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A dongle is a piece of hardware used for software protection that is connected to a computer's I/O port to ensure that software is executed securely. The dongle must be present for the software to run.
The dongle’s main purpose is to prevent piracy or unauthorized execution of software and its use is generally limited to high-end software with a small core market, such as audio mixing or computer assisted design software.
Other terms for dongle include hardware key, hardware token or security device.
Dongles can reduce software piracy and can maximize profit for software vendors. However, the use of dongles is strongly resisted by customers because most people are not willing to put up with the hassle of extra hardware. As such, dongles have mostly failed to achieve wide market penetration.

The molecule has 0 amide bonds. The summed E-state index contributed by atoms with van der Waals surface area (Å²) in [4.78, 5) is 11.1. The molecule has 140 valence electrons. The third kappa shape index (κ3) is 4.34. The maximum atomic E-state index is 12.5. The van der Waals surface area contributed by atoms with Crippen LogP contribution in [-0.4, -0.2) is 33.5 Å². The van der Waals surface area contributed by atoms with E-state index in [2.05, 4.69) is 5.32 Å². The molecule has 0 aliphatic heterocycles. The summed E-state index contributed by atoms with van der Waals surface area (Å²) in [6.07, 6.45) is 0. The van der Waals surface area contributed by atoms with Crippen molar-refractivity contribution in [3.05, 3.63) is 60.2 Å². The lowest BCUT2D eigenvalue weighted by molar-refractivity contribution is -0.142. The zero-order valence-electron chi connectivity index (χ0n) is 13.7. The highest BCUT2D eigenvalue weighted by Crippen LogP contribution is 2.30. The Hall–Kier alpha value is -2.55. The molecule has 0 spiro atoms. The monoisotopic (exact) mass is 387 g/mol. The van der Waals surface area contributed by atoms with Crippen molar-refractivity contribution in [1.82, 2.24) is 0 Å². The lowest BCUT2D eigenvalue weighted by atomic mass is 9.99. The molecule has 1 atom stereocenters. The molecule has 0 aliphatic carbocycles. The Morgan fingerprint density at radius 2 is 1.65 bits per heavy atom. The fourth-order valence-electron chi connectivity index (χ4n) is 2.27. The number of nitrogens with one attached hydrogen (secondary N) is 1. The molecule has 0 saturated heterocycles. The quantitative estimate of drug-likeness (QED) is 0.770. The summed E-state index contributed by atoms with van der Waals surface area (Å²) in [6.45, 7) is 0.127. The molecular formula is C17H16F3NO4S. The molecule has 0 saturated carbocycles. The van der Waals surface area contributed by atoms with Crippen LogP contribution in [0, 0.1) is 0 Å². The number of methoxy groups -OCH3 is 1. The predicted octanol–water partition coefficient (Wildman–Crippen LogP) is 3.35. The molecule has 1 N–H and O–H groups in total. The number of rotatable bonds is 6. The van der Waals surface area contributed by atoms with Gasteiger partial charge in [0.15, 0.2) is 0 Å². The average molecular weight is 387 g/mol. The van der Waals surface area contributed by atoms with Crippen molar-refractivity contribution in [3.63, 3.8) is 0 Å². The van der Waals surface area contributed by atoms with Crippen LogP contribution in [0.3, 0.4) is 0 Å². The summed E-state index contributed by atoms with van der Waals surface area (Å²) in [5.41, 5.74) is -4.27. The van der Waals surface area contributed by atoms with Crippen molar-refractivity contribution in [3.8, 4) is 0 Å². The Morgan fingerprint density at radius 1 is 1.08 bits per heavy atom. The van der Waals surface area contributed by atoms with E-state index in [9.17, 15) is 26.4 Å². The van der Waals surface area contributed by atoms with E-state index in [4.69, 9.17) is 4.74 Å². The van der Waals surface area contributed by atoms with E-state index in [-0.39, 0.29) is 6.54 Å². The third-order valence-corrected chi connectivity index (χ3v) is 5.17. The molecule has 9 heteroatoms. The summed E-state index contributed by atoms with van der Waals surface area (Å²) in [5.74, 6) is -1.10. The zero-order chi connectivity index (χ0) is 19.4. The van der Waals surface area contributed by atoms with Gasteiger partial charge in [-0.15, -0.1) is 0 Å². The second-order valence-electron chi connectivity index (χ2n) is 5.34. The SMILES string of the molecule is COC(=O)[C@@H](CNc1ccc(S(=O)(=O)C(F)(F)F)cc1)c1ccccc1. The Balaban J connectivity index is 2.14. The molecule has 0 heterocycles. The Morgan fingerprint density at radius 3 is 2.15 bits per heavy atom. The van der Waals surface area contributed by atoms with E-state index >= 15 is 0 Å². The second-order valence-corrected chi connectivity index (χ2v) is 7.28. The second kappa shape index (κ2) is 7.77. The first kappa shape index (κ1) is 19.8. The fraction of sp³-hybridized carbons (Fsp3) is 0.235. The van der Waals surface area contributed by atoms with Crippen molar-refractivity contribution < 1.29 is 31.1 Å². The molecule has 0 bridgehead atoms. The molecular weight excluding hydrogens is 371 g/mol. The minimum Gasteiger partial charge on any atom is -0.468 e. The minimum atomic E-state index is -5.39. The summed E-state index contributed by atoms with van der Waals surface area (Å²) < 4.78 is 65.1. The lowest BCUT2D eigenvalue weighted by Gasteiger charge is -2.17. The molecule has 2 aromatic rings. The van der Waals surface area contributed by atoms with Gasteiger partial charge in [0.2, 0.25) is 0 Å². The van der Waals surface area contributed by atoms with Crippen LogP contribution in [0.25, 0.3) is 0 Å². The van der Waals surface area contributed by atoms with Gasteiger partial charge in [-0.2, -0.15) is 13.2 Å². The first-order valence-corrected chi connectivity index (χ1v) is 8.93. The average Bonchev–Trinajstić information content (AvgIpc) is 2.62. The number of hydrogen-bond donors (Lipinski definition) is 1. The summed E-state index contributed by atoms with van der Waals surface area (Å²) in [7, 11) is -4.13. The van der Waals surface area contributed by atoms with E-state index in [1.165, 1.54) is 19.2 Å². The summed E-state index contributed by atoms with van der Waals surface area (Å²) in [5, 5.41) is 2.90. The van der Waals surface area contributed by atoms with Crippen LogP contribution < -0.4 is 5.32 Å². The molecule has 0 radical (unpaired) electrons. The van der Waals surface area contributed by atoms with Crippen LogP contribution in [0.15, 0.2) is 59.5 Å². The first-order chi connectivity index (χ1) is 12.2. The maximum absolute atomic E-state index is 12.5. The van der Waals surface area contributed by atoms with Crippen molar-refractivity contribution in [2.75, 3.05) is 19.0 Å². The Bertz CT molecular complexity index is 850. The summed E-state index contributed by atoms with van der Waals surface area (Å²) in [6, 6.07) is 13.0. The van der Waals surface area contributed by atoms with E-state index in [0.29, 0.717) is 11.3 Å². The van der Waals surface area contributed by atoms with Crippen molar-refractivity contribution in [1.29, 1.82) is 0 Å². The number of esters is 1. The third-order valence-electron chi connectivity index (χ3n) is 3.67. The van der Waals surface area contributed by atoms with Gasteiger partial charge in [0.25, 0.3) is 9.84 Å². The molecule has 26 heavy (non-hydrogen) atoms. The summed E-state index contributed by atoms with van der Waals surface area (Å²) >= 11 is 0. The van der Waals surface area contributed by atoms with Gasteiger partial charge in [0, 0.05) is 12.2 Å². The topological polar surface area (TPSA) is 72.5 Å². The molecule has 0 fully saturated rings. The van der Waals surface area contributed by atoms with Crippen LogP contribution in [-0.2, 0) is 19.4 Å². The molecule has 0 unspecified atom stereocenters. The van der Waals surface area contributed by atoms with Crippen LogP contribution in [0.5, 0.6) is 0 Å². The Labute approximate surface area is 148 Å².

Although dongles provide some measure of security against piracy, they can be cracked by modifying the software to send the signal that the dongle is attached to the computer running the software even when it is not.
In addition, the Digital Millennium Copyright Act passed in the U.S. in 2010 makes it legal to run software to bypass an external security device such as a dongle under several specific circumstances.